December 31, 2020
Goodbye, 2020

So long, 2020. Don't let the gravity hit you on the way out.

It would hardly be interesting to sit here and talk about how the last year was unprecedented or didn't go as expected. Of course it didn't. No one set out last January to spend most of the year inside, away from our family and friends, and waiting on a miracle to come. In fact, lots of people just didn't do that, and really messed things up for those of us who did.

But I don't want to talk about what went bad. I want to talk about what went well.

I got a dog.

Since I was little, but more seriously since I graduated college, I've wanted to get a dog. I've spent countless hours thinking about which breed, or which characteristics, or finding reasons why I shouldn't bring a dog in to my life. Right out of college, my place was too small and I didn't think it would be a good plan. When I moved back to Indianapolis, I didn't live in a dog-friendly house. Then I started travelling for work. But that all is in the past - I own my place, and I'm not heading up to Minneapolis any time soon. Perfect time to start raising a dog.

So, I found Ruthie, a goldendoodle. Ruthie was born on September 23rd, and came home with me November 18th. She's a very typical puppy - up a few times a night, explosive fits of energy mixed with long bouts of sleep, and kind of bitey. Ruthie has a wavy coat of beautiful golden hair, and is finishing 2020 at just about 10lbs, halfway to her estimated weight of 20lbs. As I write this, she's been about two weeks without an accident inside the house, but doesn't do so well when not glued to my side. We've been playing it pretty close to home since she, like me, is not yet fully vaccinated, but will adventure out just as soon as we can.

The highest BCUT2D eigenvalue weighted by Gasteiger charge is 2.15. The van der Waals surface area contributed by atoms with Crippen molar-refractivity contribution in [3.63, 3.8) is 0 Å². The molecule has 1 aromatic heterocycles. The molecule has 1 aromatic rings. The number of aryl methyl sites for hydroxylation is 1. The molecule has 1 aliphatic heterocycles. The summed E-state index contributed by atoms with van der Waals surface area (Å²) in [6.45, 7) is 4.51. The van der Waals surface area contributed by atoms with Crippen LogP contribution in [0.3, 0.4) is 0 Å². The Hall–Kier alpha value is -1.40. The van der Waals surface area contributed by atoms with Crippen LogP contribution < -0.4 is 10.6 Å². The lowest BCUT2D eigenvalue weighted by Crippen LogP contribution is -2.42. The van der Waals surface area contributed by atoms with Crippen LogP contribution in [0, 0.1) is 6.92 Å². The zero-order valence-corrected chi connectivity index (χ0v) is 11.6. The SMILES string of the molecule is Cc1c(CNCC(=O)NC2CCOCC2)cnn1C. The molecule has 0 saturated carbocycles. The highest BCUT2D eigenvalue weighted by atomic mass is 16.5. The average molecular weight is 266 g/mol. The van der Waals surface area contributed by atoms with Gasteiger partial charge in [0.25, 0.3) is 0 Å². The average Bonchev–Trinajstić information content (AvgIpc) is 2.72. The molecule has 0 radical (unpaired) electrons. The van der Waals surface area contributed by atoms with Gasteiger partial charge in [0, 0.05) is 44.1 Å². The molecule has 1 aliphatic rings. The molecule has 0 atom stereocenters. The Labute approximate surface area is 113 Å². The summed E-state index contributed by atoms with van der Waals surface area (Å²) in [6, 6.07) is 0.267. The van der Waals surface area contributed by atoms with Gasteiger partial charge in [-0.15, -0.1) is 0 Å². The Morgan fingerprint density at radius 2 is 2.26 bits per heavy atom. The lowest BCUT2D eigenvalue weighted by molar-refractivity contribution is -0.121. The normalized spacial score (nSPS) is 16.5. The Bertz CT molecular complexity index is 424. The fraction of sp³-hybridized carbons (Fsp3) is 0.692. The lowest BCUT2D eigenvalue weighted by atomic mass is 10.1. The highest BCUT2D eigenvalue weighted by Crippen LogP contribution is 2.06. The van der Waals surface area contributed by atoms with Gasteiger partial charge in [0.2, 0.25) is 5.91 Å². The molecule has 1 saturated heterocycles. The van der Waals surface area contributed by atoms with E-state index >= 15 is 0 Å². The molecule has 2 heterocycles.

I've learned a lot from Ruthie already. First, my world was more flexible than I realized. I am a person who likes a routine, and she broke most of them. I've become better about not constantly checking Slack or email since I'm focused on her a good amount (and the work world has yet to explode because of it). There's still much more to learn, and the start was rocky, but I think we're getting on, and more great to come.

I didn't get the virus.

That's pretty, good, right? I made a lot of sacrifices - as many of us did - but I chose to proiroitize being more isolated to keep my parents in my bubble. It took a while, but I became comfortable with going back in to stores and being around people. I learned that much like how I feel about snow days, I don't mind being alone as long as it's my decision.

And it paid off. Despite one specific concern (which was for ultimately for naught), I managed to, so far, avoid the virus. I know I'd probably be fine, but it's a risk I don't want to take. I'd also really like to ge the antibody test just to see if I ever actually did get it. And as vaccines go, I can't get in line soon enough, but I will wait until it's my turn, because I know I'm not the most at risk or in need of it. That said, I want it the first day I can get it, and specifically one of the mRNA vaccines.

I became an inadvertent expert.

I've been working from home for six years now, so when the rest of the world joined me and a few of my teammates at work, we became overnight experts in the work-from-home lifestyle. I've thought (and written) about my thoughts of work from home, including the original rules I set for myself, but for a lot of folks, this was new and insightful. And, fair enough - I chose to do this and had a lot of time to plan my situation, and it was voluntary. I've tried a lot of things and revised a lot. And it was my pleasure to share and help others adjust.